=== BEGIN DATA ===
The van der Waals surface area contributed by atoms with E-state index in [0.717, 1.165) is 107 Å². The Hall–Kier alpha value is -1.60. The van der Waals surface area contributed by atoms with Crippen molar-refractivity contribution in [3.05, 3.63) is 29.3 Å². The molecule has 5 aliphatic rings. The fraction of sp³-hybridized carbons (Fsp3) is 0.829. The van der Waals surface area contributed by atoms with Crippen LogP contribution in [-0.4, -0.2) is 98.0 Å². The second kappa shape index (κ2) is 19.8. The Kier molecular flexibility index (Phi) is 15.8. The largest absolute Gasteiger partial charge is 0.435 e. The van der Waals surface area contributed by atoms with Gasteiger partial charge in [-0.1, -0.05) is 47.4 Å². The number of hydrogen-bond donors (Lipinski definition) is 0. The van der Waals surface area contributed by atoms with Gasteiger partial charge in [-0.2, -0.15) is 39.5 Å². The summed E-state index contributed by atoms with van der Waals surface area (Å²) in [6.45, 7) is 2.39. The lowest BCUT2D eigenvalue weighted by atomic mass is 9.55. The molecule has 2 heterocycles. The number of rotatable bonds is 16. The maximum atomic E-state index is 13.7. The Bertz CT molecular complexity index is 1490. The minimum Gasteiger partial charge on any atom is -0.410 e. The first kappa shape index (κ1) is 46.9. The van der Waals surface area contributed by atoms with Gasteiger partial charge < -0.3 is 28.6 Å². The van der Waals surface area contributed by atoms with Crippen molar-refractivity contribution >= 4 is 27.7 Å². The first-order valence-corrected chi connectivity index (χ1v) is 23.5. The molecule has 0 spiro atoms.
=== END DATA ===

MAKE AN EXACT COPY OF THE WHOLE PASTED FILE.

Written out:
The van der Waals surface area contributed by atoms with E-state index in [0.717, 1.165) is 107 Å². The Hall–Kier alpha value is -1.60. The van der Waals surface area contributed by atoms with Crippen molar-refractivity contribution in [3.05, 3.63) is 29.3 Å². The molecule has 5 aliphatic rings. The fraction of sp³-hybridized carbons (Fsp3) is 0.829. The van der Waals surface area contributed by atoms with Crippen LogP contribution in [-0.4, -0.2) is 98.0 Å². The second kappa shape index (κ2) is 19.8. The Kier molecular flexibility index (Phi) is 15.8. The largest absolute Gasteiger partial charge is 0.435 e. The van der Waals surface area contributed by atoms with Gasteiger partial charge in [-0.1, -0.05) is 47.4 Å². The number of hydrogen-bond donors (Lipinski definition) is 0. The van der Waals surface area contributed by atoms with Gasteiger partial charge in [-0.2, -0.15) is 39.5 Å². The summed E-state index contributed by atoms with van der Waals surface area (Å²) in [6.45, 7) is 2.39. The lowest BCUT2D eigenvalue weighted by atomic mass is 9.55. The molecule has 2 heterocycles. The number of rotatable bonds is 16. The maximum atomic E-state index is 13.7. The Bertz CT molecular complexity index is 1490. The minimum Gasteiger partial charge on any atom is -0.410 e. The first kappa shape index (κ1) is 46.9. The van der Waals surface area contributed by atoms with Gasteiger partial charge < -0.3 is 28.6 Å². The van der Waals surface area contributed by atoms with Crippen molar-refractivity contribution >= 4 is 27.7 Å². The first-order valence-corrected chi connectivity index (χ1v) is 23.5. The molecule has 0 spiro atoms.